The candidates took different approaches in addressing Ebola and border security. Wonnacott says he sees the two issues as somewhat mutually exclusive, but Chaffetz emphasized the importance of immigration security in preventing the spread of the virus.
"Ebola really is not a border problem. It's a problem of discovering where people are coming from overseas and managing their associations with people they come in contact with," Wonnacott said.
"I do think we're going to have to have more vigorous screening at ports of entry," Chaffetz said. "We need to attack it right at its source. … I do think it is a wise use of federal taxpayer dollars to be able to help those people on the ground who want to help themselves in some of those most affected areas."
A recent security breach at the White House and the subsequent resignation of the director of the Secret Service was also addressed in the debate. Both candidates acknowledged gaps in security protocols for executive leadership.
There shouldn't even be a federal Department of Education. You don't need Common Core. We can figure this out in Utah. … We don't need a federal bureaucracy to solve these problems for us.
–Rep. Jason Chaffetz, Republican incumbent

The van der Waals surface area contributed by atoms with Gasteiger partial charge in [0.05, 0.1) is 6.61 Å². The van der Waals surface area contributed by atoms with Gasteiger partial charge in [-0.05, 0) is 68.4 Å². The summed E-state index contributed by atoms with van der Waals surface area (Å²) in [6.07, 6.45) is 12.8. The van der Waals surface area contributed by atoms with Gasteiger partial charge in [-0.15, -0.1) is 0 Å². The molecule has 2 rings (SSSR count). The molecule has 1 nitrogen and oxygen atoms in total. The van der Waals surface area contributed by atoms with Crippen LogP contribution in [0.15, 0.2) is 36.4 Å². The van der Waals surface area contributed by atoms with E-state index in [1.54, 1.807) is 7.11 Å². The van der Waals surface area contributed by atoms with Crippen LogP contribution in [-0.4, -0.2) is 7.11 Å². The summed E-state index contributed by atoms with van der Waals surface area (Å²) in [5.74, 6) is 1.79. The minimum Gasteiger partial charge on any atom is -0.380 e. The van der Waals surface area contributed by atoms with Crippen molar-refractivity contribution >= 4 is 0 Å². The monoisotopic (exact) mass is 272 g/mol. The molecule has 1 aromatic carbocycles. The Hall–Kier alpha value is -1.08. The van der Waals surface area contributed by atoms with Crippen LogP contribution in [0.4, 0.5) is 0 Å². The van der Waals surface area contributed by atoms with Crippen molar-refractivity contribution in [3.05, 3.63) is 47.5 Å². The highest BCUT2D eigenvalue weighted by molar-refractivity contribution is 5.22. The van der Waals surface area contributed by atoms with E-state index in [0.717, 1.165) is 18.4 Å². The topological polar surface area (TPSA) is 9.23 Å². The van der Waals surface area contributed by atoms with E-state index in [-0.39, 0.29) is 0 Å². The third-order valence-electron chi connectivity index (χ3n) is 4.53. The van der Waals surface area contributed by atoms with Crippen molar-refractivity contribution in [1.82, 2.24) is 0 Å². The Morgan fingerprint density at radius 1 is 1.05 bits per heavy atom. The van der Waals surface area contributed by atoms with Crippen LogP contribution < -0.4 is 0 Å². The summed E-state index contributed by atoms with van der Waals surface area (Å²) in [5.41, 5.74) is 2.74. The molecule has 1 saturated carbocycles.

"I thought the security service, while missing completely the entry of this fellow into the White House, showed a great deal of courage and restraint in taking down this individual," Wonnacott said. "It's clear that there are problems in the Secret Service and that there are moral problems and there are things that do need to be addressed."
"These incursions are totally unacceptable," Chaffetz said. "We have problems with leadership, about protocol, about training and about culture. And for the Secret Service, they're going to have to address those. … They're not above oversight. This is the proper role that the Congress should be doing is providing some oversight."
Kameron Gonzalez, a political science major at UVU, said more local impacts should have been identified in the debate, and that the questions were mostly based on issues that exist beyond Utah's borders.
"I wish they'd tied them in more to the work that can be done here in Utah," he said.
The junior at UVU said he was pleased to see a Democrat running in a Republican-dominated district, but that Wonnacott's political inexperience was apparent.
"It was pretty daring for him to come and do this, but I feel like he probably could have been better prepared," Gonzalez said.
In his closing remarks, Chaffetz identified Wonnacott's apparent discomfort, thanking him for "having the guts to be here."
But Wonnacott said he was "not at all" offended by strikes against his inexperience and quiet demeanor, and that he enjoyed the dialogue with his opponent.
"I was surprised that I really enjoyed it. I'm really shy. I'm not comfortable in front of lights," Wonnacott said. "I am the guy who's around the table who's making sure that people understand the issues on every side and making sure that consensus is reached. And that's something that is really needed in Washington."
Contributing: Rich Piatt